Ofcom raps ITV for allowing star to promote QualitySolicitors live on air

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By Legal Futures

26 October 2011


Holden: Ofcom said she gave the impression that a key part of the purpose of her interview was to discuss QS

Ofcom has found ITV in breach of its code for allowing TV personality Amanda Holden to promote QualitySolicitors (QS) on the day she launched its tie-up with WH Smith.

The broadcast regulator said the network had broken the rules on promoting services and on giving them undue prominence in programming.

Ms Holden caused outrage among some solicitors after an appearance on weekday morning programme This Morning, which was mainly to promote her roles in Shrek The Musical and Britain’s Got Talent.

Asked towards the end of the interview what else she was doing, she discussed her role with QS, described its firms as “solicitors who are kosher, who are not going to rip you off”, and wrongly suggested the brand had Law Society approval by saying member firms had been chosen by the “governing body for solicitors”.

ITV broadcast a correction the following week after a complaint from the Law Society.

After Ofcom launched an investigation, ITV argued that the references to QS were editorially justified, as it considered that Ms Holden’s recent involvement with the organisation “was of interest to viewers”.

The broadcaster said it had ceded no editorial control as to how or for exactly how long QS would be discussed, and that “from the outset the production team had made it clear to Ms Holden’s management that her role with QualitySolicitors was going to be only one of several topics discussed and that any reference to it would be brief”.

It also considered that her comments “were not overly promotional or presented in such a way that made them unduly prominent”.

In its decision, Ofcom acknowledged that This Morning viewers “are clearly likely to have an interest in the life and work of celebrity guests”.

But it continued: “Where a guest has some form of involvement or arrangement with a commercial product or service, particularly where there appears to be no particular link to their profession or experience, there may be less editorial justification for interviews to feature these topics in detail.”

The regulator found that because QS’s “area of business had no obvious link to her entertainment career, there appeared to be insufficient editorial justification for the extent of the discussion of it in the interview. In particular, we considered Ms Holden gave the impression that a key part of the purpose of her interview was to discuss QualitySolicitors”.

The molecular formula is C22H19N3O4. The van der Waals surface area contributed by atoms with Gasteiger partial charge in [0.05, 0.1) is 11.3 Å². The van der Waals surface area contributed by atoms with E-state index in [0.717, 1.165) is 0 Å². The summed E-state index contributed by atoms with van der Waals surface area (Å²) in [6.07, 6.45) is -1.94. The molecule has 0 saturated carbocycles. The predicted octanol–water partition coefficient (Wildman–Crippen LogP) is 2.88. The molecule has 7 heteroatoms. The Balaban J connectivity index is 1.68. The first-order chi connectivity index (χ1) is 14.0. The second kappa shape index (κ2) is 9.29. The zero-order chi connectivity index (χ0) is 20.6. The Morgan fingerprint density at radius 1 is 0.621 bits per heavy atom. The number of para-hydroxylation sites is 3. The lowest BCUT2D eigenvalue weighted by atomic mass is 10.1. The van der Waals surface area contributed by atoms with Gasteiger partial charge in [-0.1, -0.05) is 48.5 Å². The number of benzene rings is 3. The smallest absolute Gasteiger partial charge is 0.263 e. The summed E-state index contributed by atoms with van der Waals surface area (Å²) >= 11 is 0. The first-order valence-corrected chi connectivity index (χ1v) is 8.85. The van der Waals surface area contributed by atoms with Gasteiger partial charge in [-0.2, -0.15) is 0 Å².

It was also critical of one of the presenters appearing to endorse QS.

Ofcom found ITV in breach of rules 9.4 and 9.5 of its code but issued no sanction beyond publishing its decision, which is the lowest level of penalty. It also welcomed the fact that ITV is currently providing compliance training refreshers to production teams of live programming across its network.

QS chief executive Craig Holt said: “We are, of course, delighted that Amanda Holden, ITV and the This Morning presenters felt the benefits of using QualitySolicitors were such as to be worthy of sharing with their viewers. We are sorry to hear that Ofcom felt their enthusiasm for QS amounted to a breach of the rules surrounding endorsements.”

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One Response to “Ofcom raps ITV for allowing star to promote QualitySolicitors live on air”

  1. So my rant was justified after all.

    Of course Amanda Holden is famous for her in depth knowledge of the legal industry.

    “Ofcom found ITV in breach of rules 9.4 and 9.5 of its code but issued no sanction beyond publishing its decision”. So pointless then really?

  2. Rob Illidge on October 26th, 2011 at 10:29 am

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Experience of practice by digital support suggests that working practices will become much more informal and spontaneous, not requiring support by specific entities or even contractual arrangements. This is likely to be particularly true of the Bar, which is or should be a profession focusing on individuals. The future of the Bar is more likely to resemble a library as seen in Scotland and Ireland – albeit an electronic library – rather than the traditional chambers structure.

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